Skip to main content

Bar-Hillel, Yehoshua

BAR-HILLEL, YEHOSHUA

BAR-HILLEL, YEHOSHUA (1915–1975), philosopher and theoretical linguist. Bar-Hillel was born in Vienna, educated in Germany, and after 1933, at the Hebrew University. He served in World War ii, and lost an eye fighting in the Israeli War of Independence. At the end of the war, he returned to the Hebrew University. He became a professor in 1961, a member of the Israel Academy of Arts and Sciences in 1963, and president of the International Union of History and Philosophy of Science in 1967. Bar-Hillel's early writings were concerned with the philosophy of mathematics, and culminated in the publication of his book with A.H. *Fraenkel, Foundations of Set Theory (1958). This sets out the major foundational approaches to mathematics and emphasizes their connection with broader philosophical issues. As distinct from Fraenkel's Platonism, Bar-Hillel's contributions stress that mathematical entities have only a pseudo-existence. Bar-Hillel's writings deal with the philosophy of language, philosophy of science, inductive logic, machine translation, mechanization of information retrieval, algebraic linguistics, and the semantics of natural languages. Some of these latter topics form the subject of his Language and Information (1964), which is concerned with the development of a science of language.

[Avrum Stroll]

Cite this article
Pick a style below, and copy the text for your bibliography.

  • MLA
  • Chicago
  • APA

"Bar-Hillel, Yehoshua." Encyclopaedia Judaica. . Encyclopedia.com. 22 Nov. 2018 <https://www.encyclopedia.com>.

"Bar-Hillel, Yehoshua." Encyclopaedia Judaica. . Encyclopedia.com. (November 22, 2018). https://www.encyclopedia.com/religion/encyclopedias-almanacs-transcripts-and-maps/bar-hillel-yehoshua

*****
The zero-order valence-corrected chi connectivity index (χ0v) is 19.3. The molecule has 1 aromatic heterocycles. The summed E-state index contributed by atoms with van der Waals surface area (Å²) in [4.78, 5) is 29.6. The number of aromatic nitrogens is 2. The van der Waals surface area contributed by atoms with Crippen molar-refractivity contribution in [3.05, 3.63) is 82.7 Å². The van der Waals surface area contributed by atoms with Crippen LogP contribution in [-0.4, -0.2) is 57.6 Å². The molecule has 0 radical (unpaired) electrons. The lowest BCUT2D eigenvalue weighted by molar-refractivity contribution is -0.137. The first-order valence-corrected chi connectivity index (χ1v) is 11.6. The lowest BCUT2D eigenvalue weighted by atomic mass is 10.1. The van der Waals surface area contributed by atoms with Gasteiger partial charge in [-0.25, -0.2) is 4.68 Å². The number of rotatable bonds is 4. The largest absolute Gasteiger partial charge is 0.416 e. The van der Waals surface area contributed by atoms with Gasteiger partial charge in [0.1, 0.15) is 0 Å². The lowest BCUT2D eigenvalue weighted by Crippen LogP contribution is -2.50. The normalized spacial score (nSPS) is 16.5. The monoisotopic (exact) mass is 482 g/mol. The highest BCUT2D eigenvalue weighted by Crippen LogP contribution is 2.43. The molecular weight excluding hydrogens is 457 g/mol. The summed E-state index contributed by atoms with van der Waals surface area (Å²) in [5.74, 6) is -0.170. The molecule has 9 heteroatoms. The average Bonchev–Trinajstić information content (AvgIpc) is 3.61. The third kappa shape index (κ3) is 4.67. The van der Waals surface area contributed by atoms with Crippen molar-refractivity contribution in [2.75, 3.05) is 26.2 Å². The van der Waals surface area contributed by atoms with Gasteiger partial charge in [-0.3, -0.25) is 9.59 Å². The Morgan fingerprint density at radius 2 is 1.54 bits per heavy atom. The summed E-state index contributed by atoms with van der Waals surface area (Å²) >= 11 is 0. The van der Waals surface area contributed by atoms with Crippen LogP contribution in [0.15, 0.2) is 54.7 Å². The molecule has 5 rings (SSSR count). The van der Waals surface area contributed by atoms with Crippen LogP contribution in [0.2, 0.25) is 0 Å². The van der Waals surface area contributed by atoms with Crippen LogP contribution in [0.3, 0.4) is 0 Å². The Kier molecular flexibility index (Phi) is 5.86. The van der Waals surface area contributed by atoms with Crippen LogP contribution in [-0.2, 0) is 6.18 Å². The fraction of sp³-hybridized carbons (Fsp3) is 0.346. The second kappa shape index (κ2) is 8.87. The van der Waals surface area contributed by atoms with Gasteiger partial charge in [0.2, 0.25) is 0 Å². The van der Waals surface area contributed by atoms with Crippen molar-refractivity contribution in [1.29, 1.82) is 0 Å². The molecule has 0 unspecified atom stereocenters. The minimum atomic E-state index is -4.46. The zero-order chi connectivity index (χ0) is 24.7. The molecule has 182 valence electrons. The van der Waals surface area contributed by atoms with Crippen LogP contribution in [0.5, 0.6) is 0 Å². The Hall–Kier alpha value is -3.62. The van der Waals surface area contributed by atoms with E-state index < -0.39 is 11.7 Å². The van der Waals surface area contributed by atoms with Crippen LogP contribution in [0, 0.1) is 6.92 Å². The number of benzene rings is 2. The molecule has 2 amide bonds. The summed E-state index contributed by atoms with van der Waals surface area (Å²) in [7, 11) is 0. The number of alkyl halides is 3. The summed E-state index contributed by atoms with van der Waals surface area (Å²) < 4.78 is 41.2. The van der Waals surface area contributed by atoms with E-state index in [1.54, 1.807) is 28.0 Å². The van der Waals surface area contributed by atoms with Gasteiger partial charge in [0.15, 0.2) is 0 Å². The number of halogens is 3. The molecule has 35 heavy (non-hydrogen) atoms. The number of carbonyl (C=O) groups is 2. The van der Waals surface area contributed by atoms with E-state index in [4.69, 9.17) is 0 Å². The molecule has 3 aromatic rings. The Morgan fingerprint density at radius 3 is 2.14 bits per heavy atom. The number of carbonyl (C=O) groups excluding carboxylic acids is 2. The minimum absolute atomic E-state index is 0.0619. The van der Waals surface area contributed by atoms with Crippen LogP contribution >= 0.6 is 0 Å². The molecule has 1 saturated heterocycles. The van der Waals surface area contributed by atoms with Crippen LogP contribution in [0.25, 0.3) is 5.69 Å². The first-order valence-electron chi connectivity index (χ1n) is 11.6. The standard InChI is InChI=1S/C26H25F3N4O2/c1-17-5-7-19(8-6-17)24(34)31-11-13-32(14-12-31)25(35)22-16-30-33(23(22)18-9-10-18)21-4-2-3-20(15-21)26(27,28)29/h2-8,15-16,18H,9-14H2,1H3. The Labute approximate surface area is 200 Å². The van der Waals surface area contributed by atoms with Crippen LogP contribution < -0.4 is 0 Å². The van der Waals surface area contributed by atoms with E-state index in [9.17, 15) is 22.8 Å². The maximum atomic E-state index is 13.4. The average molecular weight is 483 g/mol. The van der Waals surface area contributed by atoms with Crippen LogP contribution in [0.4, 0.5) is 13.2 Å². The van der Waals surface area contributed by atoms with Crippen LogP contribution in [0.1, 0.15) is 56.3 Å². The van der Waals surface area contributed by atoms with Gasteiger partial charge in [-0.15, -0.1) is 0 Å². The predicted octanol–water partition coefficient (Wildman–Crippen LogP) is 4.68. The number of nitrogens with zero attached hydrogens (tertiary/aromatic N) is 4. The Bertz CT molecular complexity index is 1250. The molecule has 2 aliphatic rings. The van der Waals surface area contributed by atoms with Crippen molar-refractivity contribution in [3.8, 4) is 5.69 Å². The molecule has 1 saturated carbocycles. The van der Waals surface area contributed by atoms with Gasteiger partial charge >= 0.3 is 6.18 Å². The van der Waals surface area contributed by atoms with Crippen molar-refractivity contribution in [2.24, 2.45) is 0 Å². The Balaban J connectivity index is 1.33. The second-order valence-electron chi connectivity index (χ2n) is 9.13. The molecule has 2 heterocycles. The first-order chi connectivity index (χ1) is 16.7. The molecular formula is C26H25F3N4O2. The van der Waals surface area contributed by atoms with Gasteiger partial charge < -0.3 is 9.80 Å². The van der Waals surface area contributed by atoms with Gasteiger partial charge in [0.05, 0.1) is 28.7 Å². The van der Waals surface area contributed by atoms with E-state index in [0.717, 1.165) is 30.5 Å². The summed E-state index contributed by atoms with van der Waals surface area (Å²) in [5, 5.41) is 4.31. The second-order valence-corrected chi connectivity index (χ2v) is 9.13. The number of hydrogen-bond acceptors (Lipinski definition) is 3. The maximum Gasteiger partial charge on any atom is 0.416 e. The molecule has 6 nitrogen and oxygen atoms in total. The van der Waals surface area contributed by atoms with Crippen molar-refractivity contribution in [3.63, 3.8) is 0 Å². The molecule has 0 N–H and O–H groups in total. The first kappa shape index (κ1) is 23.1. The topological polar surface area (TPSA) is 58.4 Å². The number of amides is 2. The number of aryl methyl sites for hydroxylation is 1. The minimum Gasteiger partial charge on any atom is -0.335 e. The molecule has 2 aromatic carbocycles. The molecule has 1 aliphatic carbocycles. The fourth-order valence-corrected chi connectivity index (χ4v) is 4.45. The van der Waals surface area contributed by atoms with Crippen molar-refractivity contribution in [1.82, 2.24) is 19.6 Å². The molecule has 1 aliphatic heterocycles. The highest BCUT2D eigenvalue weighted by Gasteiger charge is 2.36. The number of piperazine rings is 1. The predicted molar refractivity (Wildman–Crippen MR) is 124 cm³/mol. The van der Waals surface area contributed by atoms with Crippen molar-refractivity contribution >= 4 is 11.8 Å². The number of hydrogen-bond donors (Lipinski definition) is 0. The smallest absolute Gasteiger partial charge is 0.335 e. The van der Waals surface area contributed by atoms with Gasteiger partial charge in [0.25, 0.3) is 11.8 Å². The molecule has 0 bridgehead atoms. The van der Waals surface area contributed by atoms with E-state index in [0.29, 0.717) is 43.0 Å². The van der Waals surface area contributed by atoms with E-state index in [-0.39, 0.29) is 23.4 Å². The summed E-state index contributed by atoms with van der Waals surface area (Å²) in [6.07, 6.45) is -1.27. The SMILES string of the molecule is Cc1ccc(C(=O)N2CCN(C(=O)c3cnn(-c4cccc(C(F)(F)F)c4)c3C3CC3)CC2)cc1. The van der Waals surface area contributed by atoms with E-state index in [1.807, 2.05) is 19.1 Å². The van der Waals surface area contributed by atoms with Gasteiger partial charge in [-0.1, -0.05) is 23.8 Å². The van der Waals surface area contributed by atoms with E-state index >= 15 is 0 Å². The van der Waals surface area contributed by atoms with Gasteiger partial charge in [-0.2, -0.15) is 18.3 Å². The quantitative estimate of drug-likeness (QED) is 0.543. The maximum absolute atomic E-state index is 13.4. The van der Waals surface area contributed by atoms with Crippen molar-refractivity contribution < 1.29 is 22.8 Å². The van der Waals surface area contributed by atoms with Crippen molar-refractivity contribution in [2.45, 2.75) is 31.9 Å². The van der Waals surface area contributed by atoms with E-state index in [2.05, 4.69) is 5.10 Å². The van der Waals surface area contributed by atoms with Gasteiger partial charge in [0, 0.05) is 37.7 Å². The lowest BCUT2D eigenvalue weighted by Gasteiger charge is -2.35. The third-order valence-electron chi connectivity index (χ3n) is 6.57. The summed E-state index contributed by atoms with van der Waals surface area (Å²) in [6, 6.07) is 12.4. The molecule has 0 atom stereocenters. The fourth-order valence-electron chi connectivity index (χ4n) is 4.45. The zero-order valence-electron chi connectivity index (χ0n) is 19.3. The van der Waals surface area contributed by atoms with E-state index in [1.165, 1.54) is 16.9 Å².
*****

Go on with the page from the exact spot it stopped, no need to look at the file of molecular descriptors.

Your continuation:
"Bar-Hillel, Yehoshua." Encyclopaedia Judaica. . Retrieved November 22, 2018 from Encyclopedia.com: https://www.encyclopedia.com/religion/encyclopedias-almanacs-transcripts-and-maps/bar-hillel-yehoshua

Learn more about citation styles

Citation styles

Encyclopedia.com gives you the ability to cite reference entries and articles according to common styles from the Modern Language Association (MLA), The Chicago Manual of Style, and the American Psychological Association (APA).

Within the “Cite this article” tool, pick a style to see how all available information looks when formatted according to that style. Then, copy and paste the text into your bibliography or works cited list.

Because each style has its own formatting nuances that evolve over time and not all information is available for every reference entry or article, Encyclopedia.com cannot guarantee each citation it generates. Therefore, it’s best to use Encyclopedia.com citations as a starting point before checking the style against your school or publication’s requirements and the most-recent information available at these sites:

Modern Language Association

http://www.mla.org/style

The Chicago Manual of Style

http://www.chicagomanualofstyle.org/tools_citationguide.html

American Psychological Association

http://apastyle.apa.org/

Notes:
  • Most online reference entries and articles do not have page numbers. Therefore, that information is unavailable for most Encyclopedia.com content. However, the date of retrieval is often important. Refer to each style’s convention regarding the best way to format page numbers and retrieval dates.
  • In addition to the MLA, Chicago, and APA styles, your school, university, publication, or institution may have its own requirements for citations. Therefore, be sure to refer to those guidelines when editing your bibliography or works cited list.